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Keith Tingle

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since Jan 12, 2004
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Recent posts by Keith Tingle

I think Corey has already answered this question in a previous post.

The operands of all bitwise operators are implicitly casted to integers before anything happens. So when I cast 0x80 to byte I am actually promoting 0x80 to 0xffffff80 (integer value -128).

In its literal form java does not upcast the 0x80.
This code;

int test = 0;
test |= 0x80;

produces test = 0x80 in the debugger, which is what you would probably expect.

this code however;

int test = 0;
test |= (byte)0x80;

produces test = 0xffffff80

Can anyone explain this? Is there anyway to perform an unsigned OR like we have in C?
What is the standard way to open files larger than 2GB in java?
16 years ago
Used Dan's mock exams and Kathy's book. I had about 10 years of C++ experience, and used the SCJP exam as a way to get familiar with Java.

No matter how I did on the exam it was worth my time, Java and C++ are more different than they are alike.

I wouldn't have taken the exam had I not found this site's forums.

I would like to continue Java certification, in particular design methodologies and UML, any suggestions about where to go from here?

Thanks,
Keith
17 years ago
Unless you inform the java compiler that you want 1.4 source compatabilty (-source 1.4) it will not consider 'assert' a keyword.

The only error I get on this code is 'unreachable code' for the the final assert.

IBM JDK 1.4.2.
I think this code is the functional equivlant:

byte B = -32;

// implicitly widen
int C = B;

System.out.println("C = " + C + " (0x" + Integer.toHexString(C) + ")");

// bit shift as an int
C >>= 1;

// narrowing cast
B = (byte)C;

System.out.println("C = " + C + " (0x" + Integer.toHexString(C) + ")");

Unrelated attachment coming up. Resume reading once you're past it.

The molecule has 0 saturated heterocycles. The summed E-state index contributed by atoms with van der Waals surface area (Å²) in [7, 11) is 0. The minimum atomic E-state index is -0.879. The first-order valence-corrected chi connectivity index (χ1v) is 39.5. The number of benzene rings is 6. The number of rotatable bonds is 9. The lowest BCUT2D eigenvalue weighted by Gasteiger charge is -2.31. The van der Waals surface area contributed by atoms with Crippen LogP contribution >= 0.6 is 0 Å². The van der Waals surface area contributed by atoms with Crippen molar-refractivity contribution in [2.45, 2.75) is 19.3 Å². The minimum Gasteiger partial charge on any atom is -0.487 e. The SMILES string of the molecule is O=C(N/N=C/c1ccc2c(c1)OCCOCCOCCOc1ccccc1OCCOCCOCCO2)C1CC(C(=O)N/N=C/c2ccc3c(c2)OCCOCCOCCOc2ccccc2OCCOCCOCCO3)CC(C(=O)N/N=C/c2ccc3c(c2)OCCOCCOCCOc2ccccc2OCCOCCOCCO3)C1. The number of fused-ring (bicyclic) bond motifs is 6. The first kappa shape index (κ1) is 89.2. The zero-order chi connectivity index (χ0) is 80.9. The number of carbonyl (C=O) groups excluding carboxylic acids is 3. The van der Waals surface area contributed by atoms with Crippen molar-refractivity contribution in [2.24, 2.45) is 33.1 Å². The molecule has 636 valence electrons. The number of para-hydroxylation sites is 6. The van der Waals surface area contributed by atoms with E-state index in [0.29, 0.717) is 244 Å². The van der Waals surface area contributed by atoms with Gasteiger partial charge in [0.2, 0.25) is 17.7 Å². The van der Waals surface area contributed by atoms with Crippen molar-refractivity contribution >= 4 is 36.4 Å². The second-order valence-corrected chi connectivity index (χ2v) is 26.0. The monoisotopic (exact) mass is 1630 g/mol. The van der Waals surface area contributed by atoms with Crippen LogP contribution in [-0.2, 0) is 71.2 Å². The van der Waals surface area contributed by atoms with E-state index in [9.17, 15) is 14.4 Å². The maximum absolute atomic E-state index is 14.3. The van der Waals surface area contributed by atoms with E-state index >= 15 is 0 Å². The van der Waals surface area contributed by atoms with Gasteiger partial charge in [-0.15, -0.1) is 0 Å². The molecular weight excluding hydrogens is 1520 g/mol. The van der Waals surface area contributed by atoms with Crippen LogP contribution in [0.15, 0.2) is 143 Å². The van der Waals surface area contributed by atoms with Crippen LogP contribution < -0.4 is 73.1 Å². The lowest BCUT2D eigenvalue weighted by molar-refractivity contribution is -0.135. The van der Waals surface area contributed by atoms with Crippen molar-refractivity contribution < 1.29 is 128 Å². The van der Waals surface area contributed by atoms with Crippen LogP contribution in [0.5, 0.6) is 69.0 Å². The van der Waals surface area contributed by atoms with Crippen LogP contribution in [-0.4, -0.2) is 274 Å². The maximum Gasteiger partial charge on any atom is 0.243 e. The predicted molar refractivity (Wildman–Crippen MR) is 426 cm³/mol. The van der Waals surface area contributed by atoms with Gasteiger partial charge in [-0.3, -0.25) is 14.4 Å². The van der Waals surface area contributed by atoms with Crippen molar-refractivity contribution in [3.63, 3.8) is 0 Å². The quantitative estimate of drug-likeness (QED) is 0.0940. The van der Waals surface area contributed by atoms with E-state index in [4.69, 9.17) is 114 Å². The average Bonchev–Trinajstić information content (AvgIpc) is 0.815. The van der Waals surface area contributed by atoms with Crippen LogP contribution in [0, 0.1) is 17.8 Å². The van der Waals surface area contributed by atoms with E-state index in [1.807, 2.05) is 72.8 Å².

System.out.println("B = " + B);

Output:

C = -32 (0xffffffe0)
C = -16 (0xfffffff0)
B = -16

Replace C >>= 1 with C >>>= 1 and the output becomes:

C = -32 (0xffffffe0)
C = 2147483632 (0x7ffffff0)
B = -16

So the unsigned shift behaves as advertised but on an integer primitive not a byte, so the -16 result for B is a product of a narrowing cast where the three highest bytes are lopped off the resulting integer.
Is there a way to view an int or char primitive in its hexadecimal representation in the Eclipse debugger?
I was reading Corey's journal article about bit shifting, and while typing in some code to see some shifts in the debugger, I ran into this:

// -32 = 11100000
byte A = -32;
A >>= 1;

byte B = -32;
B >>>= 1;

System.out.println("A -> " + A + " B -> " + B);

What would you expect to see here and why?

I expected B to be a positive number since the sign bit would be shifted to the right and a zero would be inserted into the sign bit.

This is the output of the above code:

'A -> -16 B -> -16'

Does this behavior have to do with the implicit casting of the arguements to the shift operators as ints?
[ August 30, 2004: Message edited by: Keith Tingle ]
I noticed this exam on the Sun certification site.

What is it all about?
I have a web application that basically acts as a batch process starter.

I have long batch processes that I dispatch off to threads, the servlet call that kicks this process off returns after setting up the batch process and creating the 'worker' thread.